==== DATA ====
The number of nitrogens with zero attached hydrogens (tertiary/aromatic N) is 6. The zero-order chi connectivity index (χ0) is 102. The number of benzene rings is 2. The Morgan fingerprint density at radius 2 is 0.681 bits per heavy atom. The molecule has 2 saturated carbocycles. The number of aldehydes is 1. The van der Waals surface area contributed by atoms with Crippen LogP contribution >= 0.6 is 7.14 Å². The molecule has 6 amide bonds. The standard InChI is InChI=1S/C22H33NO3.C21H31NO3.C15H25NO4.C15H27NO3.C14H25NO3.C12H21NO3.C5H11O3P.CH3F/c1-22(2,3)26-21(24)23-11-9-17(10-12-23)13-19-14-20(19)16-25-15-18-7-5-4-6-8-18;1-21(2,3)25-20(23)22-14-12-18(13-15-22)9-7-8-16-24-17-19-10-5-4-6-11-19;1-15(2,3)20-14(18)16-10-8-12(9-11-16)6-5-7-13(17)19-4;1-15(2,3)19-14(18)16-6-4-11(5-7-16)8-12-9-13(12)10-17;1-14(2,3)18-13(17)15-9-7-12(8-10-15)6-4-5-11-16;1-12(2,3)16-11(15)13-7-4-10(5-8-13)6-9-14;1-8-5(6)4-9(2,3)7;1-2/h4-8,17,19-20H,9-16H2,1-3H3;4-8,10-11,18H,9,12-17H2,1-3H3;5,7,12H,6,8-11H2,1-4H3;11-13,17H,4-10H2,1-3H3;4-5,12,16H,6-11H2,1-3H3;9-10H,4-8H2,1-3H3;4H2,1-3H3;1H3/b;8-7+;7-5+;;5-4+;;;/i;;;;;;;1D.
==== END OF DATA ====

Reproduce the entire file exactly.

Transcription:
The number of nitrogens with zero attached hydrogens (tertiary/aromatic N) is 6. The zero-order chi connectivity index (χ0) is 102. The number of benzene rings is 2. The Morgan fingerprint density at radius 2 is 0.681 bits per heavy atom. The molecule has 2 saturated carbocycles. The number of aldehydes is 1. The van der Waals surface area contributed by atoms with Crippen LogP contribution >= 0.6 is 7.14 Å². The molecule has 6 amide bonds. The standard InChI is InChI=1S/C22H33NO3.C21H31NO3.C15H25NO4.C15H27NO3.C14H25NO3.C12H21NO3.C5H11O3P.CH3F/c1-22(2,3)26-21(24)23-11-9-17(10-12-23)13-19-14-20(19)16-25-15-18-7-5-4-6-8-18;1-21(2,3)25-20(23)22-14-12-18(13-15-22)9-7-8-16-24-17-19-10-5-4-6-11-19;1-15(2,3)20-14(18)16-10-8-12(9-11-16)6-5-7-13(17)19-4;1-15(2,3)19-14(18)16-6-4-11(5-7-16)8-12-9-13(12)10-17;1-14(2,3)18-13(17)15-9-7-12(8-10-15)6-4-5-11-16;1-12(2,3)16-11(15)13-7-4-10(5-8-13)6-9-14;1-8-5(6)4-9(2,3)7;1-2/h4-8,17,19-20H,9-16H2,1-3H3;4-8,10-11,18H,9,12-17H2,1-3H3;5,7,12H,6,8-11H2,1-4H3;11-13,17H,4-10H2,1-3H3;4-5,12,16H,6-11H2,1-3H3;9-10H,4-8H2,1-3H3;4H2,1-3H3;1H3/b;8-7+;7-5+;;5-4+;;;/i;;;;;;;1D.